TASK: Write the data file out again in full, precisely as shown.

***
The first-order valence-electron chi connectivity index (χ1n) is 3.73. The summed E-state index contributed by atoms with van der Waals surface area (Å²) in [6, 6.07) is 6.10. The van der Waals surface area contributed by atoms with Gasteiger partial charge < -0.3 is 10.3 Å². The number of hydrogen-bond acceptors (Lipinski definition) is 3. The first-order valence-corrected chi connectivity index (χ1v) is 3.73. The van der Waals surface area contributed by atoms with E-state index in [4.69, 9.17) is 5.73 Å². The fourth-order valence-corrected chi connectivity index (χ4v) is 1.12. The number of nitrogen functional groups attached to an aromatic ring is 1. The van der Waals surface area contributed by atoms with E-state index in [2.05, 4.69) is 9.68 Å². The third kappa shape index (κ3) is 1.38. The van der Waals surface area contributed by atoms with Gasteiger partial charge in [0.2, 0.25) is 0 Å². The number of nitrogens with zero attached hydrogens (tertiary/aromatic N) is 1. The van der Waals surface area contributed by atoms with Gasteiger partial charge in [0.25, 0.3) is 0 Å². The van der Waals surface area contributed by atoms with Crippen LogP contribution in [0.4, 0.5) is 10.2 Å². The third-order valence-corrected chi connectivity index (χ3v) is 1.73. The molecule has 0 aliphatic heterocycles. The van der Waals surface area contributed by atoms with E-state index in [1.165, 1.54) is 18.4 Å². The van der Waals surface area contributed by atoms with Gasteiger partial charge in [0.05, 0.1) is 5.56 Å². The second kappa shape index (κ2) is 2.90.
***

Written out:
The first-order valence-electron chi connectivity index (χ1n) is 3.73. The summed E-state index contributed by atoms with van der Waals surface area (Å²) in [6, 6.07) is 6.10. The van der Waals surface area contributed by atoms with Gasteiger partial charge < -0.3 is 10.3 Å². The number of hydrogen-bond acceptors (Lipinski definition) is 3. The first-order valence-corrected chi connectivity index (χ1v) is 3.73. The van der Waals surface area contributed by atoms with E-state index in [4.69, 9.17) is 5.73 Å². The fourth-order valence-corrected chi connectivity index (χ4v) is 1.12. The number of nitrogen functional groups attached to an aromatic ring is 1. The van der Waals surface area contributed by atoms with E-state index in [2.05, 4.69) is 9.68 Å². The third kappa shape index (κ3) is 1.38. The van der Waals surface area contributed by atoms with Gasteiger partial charge in [0.2, 0.25) is 0 Å². The number of nitrogens with zero attached hydrogens (tertiary/aromatic N) is 1. The van der Waals surface area contributed by atoms with Gasteiger partial charge in [0.25, 0.3) is 0 Å². The van der Waals surface area contributed by atoms with Crippen LogP contribution in [0.4, 0.5) is 10.2 Å². The third-order valence-corrected chi connectivity index (χ3v) is 1.73. The molecule has 0 aliphatic heterocycles. The van der Waals surface area contributed by atoms with E-state index in [1.165, 1.54) is 18.4 Å². The van der Waals surface area contributed by atoms with Gasteiger partial charge in [0.05, 0.1) is 5.56 Å². The second kappa shape index (κ2) is 2.90.